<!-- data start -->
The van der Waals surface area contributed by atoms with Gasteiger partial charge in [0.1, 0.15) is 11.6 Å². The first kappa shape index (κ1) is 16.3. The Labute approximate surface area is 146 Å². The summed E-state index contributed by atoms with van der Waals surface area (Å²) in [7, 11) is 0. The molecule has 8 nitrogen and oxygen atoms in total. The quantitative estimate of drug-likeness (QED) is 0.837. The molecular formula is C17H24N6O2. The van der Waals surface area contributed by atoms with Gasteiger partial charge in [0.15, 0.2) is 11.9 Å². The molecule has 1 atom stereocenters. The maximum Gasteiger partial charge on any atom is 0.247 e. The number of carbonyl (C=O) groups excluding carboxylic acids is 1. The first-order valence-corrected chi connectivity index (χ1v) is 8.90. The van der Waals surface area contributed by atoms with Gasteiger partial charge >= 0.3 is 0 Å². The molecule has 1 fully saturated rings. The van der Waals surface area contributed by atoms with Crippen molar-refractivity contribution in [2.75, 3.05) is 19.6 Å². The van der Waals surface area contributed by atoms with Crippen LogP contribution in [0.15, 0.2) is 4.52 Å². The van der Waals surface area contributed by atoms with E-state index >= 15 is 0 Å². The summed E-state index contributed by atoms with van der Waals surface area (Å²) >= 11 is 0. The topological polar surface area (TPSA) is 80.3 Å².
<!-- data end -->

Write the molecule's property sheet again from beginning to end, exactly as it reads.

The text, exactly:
The van der Waals surface area contributed by atoms with Gasteiger partial charge in [0.1, 0.15) is 11.6 Å². The first kappa shape index (κ1) is 16.3. The Labute approximate surface area is 146 Å². The summed E-state index contributed by atoms with van der Waals surface area (Å²) in [7, 11) is 0. The molecule has 8 nitrogen and oxygen atoms in total. The quantitative estimate of drug-likeness (QED) is 0.837. The molecular formula is C17H24N6O2. The van der Waals surface area contributed by atoms with Gasteiger partial charge in [0.15, 0.2) is 11.9 Å². The molecule has 1 atom stereocenters. The maximum Gasteiger partial charge on any atom is 0.247 e. The number of carbonyl (C=O) groups excluding carboxylic acids is 1. The first-order valence-corrected chi connectivity index (χ1v) is 8.90. The van der Waals surface area contributed by atoms with Gasteiger partial charge >= 0.3 is 0 Å². The molecule has 1 fully saturated rings. The van der Waals surface area contributed by atoms with Crippen molar-refractivity contribution in [2.75, 3.05) is 19.6 Å². The van der Waals surface area contributed by atoms with Crippen LogP contribution in [0.15, 0.2) is 4.52 Å². The van der Waals surface area contributed by atoms with E-state index >= 15 is 0 Å². The summed E-state index contributed by atoms with van der Waals surface area (Å²) >= 11 is 0. The topological polar surface area (TPSA) is 80.3 Å².